Your farm, your castle - compulsory acquisition and the Public Works Act

30 July 2017

The government is building a new motorway through the middle of Marty’s farm. The farm has been in Marty’s family for over a century. Marty doesn’t want to lose the farm. The Council wants to take some of Fran’s lifestyle block to build a water reservoir. This will spoil Fran’s tranquil outlook. An electricity supply company wants an easement to run power lines across Jason’s farm. Jason believes the lines will be unsightly and create a health hazard.

Can the government, Council and electricity supply company take Marty’s and Fran’s land and take an easement over Jason’s land? The answer is “yes”, if the land is required for a “public work”. Under the Public Works Act, the government, local authority and other Crown entities have the power to compulsorily acquire land for a public work.

Full compensation

Under the Public Works Act 1981, if your land is acquired for a public work, you will be entitled "full compensation”. “Full compensation” means compensation that will place you in no better or worse position than if your land had not been taken. You cannot profit from the taking or hold the acquiring authority to ransom. The amount you receive as compensation will be based on registered valuations of the land.

As well as being paid for the land actually taken, you will be entitled to compensation for “injurious affection” and “disturbance” costs. “Injurious affection” is compensation for any depreciation in value of the land being retained by you. For example, Jason will be entitled to compensation for the reduction in value of his land as a result of the power line easement over it. “Disturbance costs” are costs of a non-recurring nature incurred as a result of the taking, such as legal and valuation costs, mortgage break fees, fencing, water supply re-establishment, noise mitigation work and compensation for contractor’s access while the works are being constructed. You can only claim costs and losses that are a direct result of the public work. You must minimise your costs and losses and keep track of them yourself.

To establish the amount of compensation for your land being taken, both you and the acquiring authority usually obtain valuations from registered valuers. The two valuations will form the starting point for negotiation on the compensation amount.  Usually it is possible to agree on compensation, but if you can’t agree then you will have to get a determination from the Land Valuation Tribunal. If the amount is determined by the Land Valuation Tribunal, you will have to pay your legal costs of the determination, whereas if you reach agreement with the acquiring authority your legal costs will be paid.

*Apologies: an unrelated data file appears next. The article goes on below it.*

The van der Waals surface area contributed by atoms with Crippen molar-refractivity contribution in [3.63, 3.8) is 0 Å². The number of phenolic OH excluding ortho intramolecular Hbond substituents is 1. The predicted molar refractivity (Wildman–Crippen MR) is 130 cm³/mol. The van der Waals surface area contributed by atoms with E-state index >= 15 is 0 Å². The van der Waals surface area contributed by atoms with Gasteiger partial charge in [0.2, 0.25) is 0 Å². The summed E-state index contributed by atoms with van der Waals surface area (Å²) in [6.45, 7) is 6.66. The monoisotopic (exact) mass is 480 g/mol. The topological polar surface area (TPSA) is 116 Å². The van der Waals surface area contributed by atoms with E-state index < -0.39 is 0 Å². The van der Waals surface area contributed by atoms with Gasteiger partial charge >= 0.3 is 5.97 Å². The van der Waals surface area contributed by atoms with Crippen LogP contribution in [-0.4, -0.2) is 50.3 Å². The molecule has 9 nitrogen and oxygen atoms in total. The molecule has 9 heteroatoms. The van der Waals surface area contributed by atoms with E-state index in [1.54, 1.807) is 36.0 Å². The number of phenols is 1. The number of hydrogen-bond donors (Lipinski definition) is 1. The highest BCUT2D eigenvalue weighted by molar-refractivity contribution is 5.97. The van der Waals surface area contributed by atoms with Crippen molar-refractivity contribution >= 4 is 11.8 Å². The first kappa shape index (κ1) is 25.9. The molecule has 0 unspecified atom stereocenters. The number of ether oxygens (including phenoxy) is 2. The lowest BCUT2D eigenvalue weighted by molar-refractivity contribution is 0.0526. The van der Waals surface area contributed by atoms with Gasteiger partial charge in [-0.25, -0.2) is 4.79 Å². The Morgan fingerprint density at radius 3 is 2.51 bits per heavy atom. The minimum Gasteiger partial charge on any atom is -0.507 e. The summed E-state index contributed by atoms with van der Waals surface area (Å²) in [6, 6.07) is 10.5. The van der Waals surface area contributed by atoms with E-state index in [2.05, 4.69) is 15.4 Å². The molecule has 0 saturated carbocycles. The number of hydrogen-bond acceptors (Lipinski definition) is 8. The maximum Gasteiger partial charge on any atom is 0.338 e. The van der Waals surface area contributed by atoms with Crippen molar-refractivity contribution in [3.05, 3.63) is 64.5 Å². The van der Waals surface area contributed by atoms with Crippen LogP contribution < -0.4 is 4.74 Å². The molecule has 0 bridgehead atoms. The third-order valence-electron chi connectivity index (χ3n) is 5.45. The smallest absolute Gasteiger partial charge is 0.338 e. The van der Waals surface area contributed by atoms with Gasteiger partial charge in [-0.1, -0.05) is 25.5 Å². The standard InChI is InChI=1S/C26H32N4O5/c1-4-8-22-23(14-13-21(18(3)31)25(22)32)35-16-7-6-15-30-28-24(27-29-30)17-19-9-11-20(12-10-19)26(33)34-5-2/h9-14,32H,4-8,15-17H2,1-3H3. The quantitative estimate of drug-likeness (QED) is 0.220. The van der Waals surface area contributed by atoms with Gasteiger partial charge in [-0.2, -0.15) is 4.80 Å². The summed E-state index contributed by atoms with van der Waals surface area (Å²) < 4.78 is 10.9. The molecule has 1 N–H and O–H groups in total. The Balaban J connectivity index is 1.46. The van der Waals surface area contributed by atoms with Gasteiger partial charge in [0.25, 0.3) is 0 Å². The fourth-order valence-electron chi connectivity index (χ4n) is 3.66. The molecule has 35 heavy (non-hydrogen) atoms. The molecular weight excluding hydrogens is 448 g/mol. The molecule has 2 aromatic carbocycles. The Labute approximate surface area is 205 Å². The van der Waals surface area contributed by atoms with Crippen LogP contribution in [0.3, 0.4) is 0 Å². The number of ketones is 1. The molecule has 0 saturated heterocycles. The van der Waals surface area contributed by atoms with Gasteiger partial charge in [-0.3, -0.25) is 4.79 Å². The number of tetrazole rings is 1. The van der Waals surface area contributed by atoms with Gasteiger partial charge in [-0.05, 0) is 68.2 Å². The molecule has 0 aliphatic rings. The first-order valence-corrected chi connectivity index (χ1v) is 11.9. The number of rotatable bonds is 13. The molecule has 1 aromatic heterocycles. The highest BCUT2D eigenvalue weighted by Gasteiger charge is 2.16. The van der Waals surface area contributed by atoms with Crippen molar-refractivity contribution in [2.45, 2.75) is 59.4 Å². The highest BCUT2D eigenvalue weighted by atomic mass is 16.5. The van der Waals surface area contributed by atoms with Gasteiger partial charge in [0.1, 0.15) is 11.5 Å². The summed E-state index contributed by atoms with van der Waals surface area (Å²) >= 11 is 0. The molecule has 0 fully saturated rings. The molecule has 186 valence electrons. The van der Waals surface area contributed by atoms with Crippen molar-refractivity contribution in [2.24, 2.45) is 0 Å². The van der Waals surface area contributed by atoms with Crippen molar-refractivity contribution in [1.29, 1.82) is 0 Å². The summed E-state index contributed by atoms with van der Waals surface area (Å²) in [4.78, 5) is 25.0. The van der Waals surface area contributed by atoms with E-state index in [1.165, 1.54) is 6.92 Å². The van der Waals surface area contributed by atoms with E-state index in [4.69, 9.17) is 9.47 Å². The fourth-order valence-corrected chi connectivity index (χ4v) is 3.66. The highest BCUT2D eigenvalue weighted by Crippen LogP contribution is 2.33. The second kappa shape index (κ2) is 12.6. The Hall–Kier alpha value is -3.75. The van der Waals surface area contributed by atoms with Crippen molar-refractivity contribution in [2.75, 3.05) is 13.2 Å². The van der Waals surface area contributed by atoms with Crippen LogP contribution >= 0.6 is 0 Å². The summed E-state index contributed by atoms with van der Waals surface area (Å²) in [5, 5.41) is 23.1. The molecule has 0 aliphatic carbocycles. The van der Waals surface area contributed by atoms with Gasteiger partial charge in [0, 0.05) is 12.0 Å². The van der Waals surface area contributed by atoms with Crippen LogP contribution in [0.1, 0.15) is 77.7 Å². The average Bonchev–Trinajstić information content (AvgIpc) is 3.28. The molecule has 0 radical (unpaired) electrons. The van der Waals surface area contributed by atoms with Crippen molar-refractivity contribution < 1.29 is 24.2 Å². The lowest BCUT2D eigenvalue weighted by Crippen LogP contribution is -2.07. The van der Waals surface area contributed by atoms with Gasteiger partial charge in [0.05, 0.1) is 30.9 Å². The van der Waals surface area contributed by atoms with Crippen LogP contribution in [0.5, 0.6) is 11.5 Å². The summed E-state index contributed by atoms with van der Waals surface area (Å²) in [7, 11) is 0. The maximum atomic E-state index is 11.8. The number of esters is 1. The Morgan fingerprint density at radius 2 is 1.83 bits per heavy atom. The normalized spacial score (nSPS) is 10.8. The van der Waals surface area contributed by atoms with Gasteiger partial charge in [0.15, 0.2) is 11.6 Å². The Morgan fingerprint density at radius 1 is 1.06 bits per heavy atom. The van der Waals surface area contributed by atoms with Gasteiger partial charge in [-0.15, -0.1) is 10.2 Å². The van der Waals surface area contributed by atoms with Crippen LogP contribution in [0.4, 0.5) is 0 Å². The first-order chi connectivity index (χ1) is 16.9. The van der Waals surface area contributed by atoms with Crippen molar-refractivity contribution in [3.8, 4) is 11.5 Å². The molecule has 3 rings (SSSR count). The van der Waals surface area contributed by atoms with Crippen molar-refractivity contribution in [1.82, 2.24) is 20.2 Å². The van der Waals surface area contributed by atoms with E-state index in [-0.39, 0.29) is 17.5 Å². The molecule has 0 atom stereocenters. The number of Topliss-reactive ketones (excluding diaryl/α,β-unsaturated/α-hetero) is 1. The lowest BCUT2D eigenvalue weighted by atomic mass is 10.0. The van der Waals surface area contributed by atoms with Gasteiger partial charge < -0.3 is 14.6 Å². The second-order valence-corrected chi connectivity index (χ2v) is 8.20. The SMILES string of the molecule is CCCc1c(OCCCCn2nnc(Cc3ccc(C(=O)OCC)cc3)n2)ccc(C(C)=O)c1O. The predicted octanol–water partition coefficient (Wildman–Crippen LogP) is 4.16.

Where the land taken includes a dwelling or was used for by the owner personally (for example, as part of a farming activity) and there is no equivalent land readily available for purchase, the acquiring authority must take reasonable steps to offer land as compensation for the land taken.

The Public Works Act was amended in 2017 to provide for additional compensation of up to $50,000 if the land acquired included the owner’s home. The $50,000 is made up of a flat payment of $35,000, a further $10,000 if an agreement is reached within six months from the start of negotiations and the agreement specifies the date that vacant possession of the land and a further $5,000, if the Minister for Land Information or the local authority considers it is warranted in the circumstances. The Act was also amended to include additional compensation of 10% of the value of the land where the land acquired does not include the owner’s home. The minimum amount payable in these circumstances is $250 and the maximum amount payable is $25,000.

Easing the pain

The acquisition process can be slow and stressful. Often the process takes longer than first imagined and no one ends up entirely happy with the outcome. One small consolation is that the acquiring authority must act reasonably and negotiate in good faith. This means that you should receive the benefit of the doubt if an aspect of the valuation is uncertain.

Given the acquiring authority pays for your legal and valuation fees, it is best to seek the right advice from the very start. This way you can be sure you’re fully and fairly compensated in each of the areas of loss you are entitled to. An experienced advisor on the Public Works Act can also help you with realistic expectations from the beginning and make the process as painless as possible.


Please email me at [email protected] with your ideas for future articles. Keep an eye out for next month's column, where I will discuss another relevant rural legal issue.

Barbara McDermott is a partner of Norris Ward McKinnon, specialising in commercial and rural law. With offices in Hamilton and Huntly, we have friendly, expert legal advisors ready to help you with your business and personal legal matters.


Barbara McDermott